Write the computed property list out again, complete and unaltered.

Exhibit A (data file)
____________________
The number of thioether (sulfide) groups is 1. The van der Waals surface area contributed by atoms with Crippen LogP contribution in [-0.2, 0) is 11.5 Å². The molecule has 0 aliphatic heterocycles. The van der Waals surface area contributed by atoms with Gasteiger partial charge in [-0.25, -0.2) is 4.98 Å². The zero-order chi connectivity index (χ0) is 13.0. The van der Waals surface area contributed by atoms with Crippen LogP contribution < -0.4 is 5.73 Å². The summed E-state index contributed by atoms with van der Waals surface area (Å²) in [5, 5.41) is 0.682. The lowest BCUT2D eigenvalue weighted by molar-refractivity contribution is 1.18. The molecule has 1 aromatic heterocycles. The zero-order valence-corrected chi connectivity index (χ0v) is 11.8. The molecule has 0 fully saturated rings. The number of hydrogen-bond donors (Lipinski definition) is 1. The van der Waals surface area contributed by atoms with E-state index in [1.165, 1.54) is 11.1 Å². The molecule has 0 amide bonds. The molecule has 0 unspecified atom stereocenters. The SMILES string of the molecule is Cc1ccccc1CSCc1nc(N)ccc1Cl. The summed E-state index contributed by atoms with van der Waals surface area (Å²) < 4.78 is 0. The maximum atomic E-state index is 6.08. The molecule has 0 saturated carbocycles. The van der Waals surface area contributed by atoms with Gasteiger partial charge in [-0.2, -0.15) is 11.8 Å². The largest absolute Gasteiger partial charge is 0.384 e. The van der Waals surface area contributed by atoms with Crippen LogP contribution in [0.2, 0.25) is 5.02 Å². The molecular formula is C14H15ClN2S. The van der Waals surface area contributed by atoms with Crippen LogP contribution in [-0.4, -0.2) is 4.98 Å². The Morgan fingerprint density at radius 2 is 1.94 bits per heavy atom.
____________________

The number of thioether (sulfide) groups is 1. The van der Waals surface area contributed by atoms with Crippen LogP contribution in [-0.2, 0) is 11.5 Å². The molecule has 0 aliphatic heterocycles. The van der Waals surface area contributed by atoms with Gasteiger partial charge in [-0.25, -0.2) is 4.98 Å². The zero-order chi connectivity index (χ0) is 13.0. The van der Waals surface area contributed by atoms with Crippen LogP contribution < -0.4 is 5.73 Å². The summed E-state index contributed by atoms with van der Waals surface area (Å²) in [5, 5.41) is 0.682. The lowest BCUT2D eigenvalue weighted by molar-refractivity contribution is 1.18. The molecule has 1 aromatic heterocycles. The zero-order valence-corrected chi connectivity index (χ0v) is 11.8. The molecule has 0 fully saturated rings. The number of hydrogen-bond donors (Lipinski definition) is 1. The van der Waals surface area contributed by atoms with E-state index in [1.165, 1.54) is 11.1 Å². The molecule has 0 amide bonds. The molecule has 0 unspecified atom stereocenters. The SMILES string of the molecule is Cc1ccccc1CSCc1nc(N)ccc1Cl. The summed E-state index contributed by atoms with van der Waals surface area (Å²) < 4.78 is 0. The maximum atomic E-state index is 6.08. The molecule has 0 saturated carbocycles. The van der Waals surface area contributed by atoms with Gasteiger partial charge in [-0.2, -0.15) is 11.8 Å². The largest absolute Gasteiger partial charge is 0.384 e. The van der Waals surface area contributed by atoms with Crippen LogP contribution in [0.2, 0.25) is 5.02 Å². The molecular formula is C14H15ClN2S. The van der Waals surface area contributed by atoms with Crippen LogP contribution in [-0.4, -0.2) is 4.98 Å². The Morgan fingerprint density at radius 2 is 1.94 bits per heavy atom.